Triple Bigs

For the first time this season, Andy Enfield made the decision to go the a three-forward lineup, playing Bennie Boatwright at the small forward with Chimezie Metu and Nick Rakocevic down lwo and forcing the smaller frontline of Providence to try to defend in the post and rebound against bigger bodies. USC was able to use Boatwright's matchup ability to isolate Friar defenders. 

The Trojans used cross screens to get Boatwright the ball, throwing it into the post when he got a smaller players defending him and taking it to the wing when Providence's bigs were on him. That helped open up the paint even more for Jordan McLaughlin's drives and for offensive rebound opportunities.

"We played big for at least 10, 12 minutes of the game," Enfield said. "We were just trying to do anything we could to try to see what would work, and we just gave it a shot. I give our players credit, because when you don't play like that for an entire season and you're in a NCAA Tournament game in the second half, that was really special for them to adjust and to play so well together."

USC was only able to use the three-forward lineup because of how well Rakocevic played in the second half. After looking like a freshman the first 20 minutes when he went 1 for 3 and missed a couple of opportunities for baskets at the rim, Rakocevic was a game changer in the second half as USC tried to rally.

His first shot attempt came on a beautiful seal of Isaiah Jackson, pinning down the Providence guard on the far block after De'Anthony Melton had drove into the top half of the lane drawing a defensive switch. Melton delivered the pass and then Rakocevic finished at the other side of the rim while getting fouled. On the Trojans' next trip down the floor, Rakocevic got the ball with his back to the basket in the post and showed some nimble footwork. He took a dribble, faked to his right, faked to his left, stepped through and finger rolled the ball into the net.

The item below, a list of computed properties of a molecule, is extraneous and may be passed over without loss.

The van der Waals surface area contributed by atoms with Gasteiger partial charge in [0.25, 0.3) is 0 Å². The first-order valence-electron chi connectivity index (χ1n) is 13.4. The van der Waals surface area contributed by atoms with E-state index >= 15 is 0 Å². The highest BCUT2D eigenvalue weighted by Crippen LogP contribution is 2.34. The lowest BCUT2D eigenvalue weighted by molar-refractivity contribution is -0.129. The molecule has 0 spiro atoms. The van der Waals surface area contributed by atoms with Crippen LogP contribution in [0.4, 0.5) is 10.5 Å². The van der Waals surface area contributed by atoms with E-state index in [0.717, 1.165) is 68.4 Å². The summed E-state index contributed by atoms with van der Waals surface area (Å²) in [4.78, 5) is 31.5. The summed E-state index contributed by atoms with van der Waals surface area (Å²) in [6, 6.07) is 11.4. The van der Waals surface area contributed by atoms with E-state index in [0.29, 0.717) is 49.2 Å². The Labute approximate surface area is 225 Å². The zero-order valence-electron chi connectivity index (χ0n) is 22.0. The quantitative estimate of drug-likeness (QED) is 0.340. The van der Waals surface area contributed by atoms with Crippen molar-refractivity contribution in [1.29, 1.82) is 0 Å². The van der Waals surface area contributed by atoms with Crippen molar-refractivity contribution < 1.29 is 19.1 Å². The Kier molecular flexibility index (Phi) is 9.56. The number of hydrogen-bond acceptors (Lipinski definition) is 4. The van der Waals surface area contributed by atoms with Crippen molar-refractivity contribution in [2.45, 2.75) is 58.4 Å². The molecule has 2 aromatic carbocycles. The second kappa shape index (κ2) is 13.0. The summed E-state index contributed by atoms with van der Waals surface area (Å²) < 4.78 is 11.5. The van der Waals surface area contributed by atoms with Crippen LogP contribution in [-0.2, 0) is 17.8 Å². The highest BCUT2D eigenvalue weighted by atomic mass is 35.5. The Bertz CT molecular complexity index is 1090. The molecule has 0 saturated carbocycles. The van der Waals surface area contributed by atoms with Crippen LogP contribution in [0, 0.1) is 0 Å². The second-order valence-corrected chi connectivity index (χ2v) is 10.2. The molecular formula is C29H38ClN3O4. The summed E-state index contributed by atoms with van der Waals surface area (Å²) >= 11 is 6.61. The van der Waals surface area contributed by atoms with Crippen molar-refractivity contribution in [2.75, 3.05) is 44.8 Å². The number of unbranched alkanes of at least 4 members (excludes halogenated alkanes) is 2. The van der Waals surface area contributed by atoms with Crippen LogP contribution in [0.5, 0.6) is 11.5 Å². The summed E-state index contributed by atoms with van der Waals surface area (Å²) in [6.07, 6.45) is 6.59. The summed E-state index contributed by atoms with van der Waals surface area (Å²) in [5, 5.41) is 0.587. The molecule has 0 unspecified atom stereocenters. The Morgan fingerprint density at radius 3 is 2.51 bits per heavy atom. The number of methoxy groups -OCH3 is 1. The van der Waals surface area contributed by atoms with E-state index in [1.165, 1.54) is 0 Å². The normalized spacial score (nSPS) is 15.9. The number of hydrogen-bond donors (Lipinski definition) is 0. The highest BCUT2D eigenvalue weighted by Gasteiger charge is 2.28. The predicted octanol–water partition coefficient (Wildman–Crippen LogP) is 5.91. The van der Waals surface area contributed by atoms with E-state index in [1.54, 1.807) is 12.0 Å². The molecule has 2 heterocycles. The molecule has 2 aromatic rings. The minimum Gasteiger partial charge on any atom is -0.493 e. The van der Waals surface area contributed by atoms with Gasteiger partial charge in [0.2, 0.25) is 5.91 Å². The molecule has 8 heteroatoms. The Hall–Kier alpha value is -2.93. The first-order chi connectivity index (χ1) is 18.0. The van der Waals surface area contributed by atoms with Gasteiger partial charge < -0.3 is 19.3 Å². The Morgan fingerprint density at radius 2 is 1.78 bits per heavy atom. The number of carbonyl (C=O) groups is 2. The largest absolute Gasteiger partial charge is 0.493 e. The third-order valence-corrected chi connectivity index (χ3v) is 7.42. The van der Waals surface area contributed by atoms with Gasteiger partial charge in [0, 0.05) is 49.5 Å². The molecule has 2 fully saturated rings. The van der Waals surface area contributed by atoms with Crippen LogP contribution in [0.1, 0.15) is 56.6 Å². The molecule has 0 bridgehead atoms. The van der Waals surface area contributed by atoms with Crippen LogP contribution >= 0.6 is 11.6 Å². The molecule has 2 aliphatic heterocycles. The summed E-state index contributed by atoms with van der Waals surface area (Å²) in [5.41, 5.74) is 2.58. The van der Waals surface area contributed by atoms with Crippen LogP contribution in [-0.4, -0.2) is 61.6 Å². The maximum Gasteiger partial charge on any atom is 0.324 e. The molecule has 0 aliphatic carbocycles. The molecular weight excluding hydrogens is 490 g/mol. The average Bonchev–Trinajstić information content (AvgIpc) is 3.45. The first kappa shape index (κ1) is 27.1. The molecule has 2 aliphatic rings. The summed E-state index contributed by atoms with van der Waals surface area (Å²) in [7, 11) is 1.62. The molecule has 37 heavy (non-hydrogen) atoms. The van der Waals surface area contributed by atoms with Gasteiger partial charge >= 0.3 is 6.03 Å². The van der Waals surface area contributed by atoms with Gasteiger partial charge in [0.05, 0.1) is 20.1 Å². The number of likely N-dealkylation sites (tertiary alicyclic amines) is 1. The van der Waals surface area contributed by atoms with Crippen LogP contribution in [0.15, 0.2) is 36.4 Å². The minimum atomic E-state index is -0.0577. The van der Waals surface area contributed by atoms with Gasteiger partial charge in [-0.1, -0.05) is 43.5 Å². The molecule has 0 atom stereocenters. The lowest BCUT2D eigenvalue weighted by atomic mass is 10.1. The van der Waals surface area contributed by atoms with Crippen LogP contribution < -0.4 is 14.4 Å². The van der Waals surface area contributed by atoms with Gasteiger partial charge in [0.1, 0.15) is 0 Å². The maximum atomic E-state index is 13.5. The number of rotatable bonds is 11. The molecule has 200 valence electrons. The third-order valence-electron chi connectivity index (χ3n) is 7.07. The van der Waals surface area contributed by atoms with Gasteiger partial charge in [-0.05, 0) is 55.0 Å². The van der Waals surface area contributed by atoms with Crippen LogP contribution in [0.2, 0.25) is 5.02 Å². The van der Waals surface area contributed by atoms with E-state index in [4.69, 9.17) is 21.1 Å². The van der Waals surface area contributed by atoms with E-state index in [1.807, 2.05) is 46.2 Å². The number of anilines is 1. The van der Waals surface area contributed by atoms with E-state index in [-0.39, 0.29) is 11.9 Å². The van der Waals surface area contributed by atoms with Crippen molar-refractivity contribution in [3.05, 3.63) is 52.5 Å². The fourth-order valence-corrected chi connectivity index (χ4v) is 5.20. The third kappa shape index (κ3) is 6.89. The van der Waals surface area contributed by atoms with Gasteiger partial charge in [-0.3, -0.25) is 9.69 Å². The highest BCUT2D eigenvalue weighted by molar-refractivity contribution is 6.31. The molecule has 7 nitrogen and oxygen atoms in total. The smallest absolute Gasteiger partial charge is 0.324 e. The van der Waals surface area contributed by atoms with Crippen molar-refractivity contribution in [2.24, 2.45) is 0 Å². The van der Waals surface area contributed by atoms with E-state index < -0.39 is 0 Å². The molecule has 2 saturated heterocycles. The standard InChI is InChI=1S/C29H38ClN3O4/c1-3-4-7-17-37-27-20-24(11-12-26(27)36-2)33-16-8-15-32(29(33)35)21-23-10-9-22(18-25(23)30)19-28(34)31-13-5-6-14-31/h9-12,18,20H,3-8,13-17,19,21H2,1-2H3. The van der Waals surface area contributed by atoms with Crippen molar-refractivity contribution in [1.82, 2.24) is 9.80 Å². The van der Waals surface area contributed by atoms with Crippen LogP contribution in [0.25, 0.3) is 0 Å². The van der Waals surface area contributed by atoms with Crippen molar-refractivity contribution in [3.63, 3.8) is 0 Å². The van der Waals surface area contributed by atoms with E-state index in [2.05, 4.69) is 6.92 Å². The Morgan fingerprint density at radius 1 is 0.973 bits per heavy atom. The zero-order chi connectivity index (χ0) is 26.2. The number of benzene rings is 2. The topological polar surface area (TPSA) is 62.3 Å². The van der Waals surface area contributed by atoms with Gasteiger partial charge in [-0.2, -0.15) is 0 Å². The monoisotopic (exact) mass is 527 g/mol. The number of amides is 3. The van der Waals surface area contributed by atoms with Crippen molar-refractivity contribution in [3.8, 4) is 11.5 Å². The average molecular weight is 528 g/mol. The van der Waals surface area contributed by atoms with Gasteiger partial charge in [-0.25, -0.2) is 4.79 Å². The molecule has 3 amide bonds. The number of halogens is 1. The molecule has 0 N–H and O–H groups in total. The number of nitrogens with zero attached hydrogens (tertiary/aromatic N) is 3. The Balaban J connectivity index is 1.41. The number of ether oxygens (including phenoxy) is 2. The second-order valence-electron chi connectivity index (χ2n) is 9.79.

The Trojans went back inside to Rakocevic once more on their next offensive possession. His shot attempt missed, but he drew extra attention and Metu was able to complete the tip in to cut the lead down to five for the first time in the second half.

Rakocevic finished with nine points on 3 of 6 shooting. He also grabbed one offensive rebound and had the steal that led to a transition jumper by Metu that gave USC its first lead of the second half.

"Our coaching staff at halftime just talking to us about being focused and just coming out more aggressive. I think that was all the motivation that I needed," Rakocevic said of the impetus for his strong second half. "I thought my teammates did a great job of just getting me the ball when I was open and I just made the easy shot."

Defense Shows the Way

In the first half, USC played a lazy zone defense that allowed Providence to get pretty much any shot it wanted...and the Friars took advantage, knocking down eight three-pointers while shooting 55.6 percent. Providence averaged 1.42 points per possession.

"They scored against our zone. They scored against our man. We weren't talking. We got discouraged," Andy Enfield said. "We missed a lot of easy shots and I thought it affected our energy on the defensive end. I think that's human nature at times."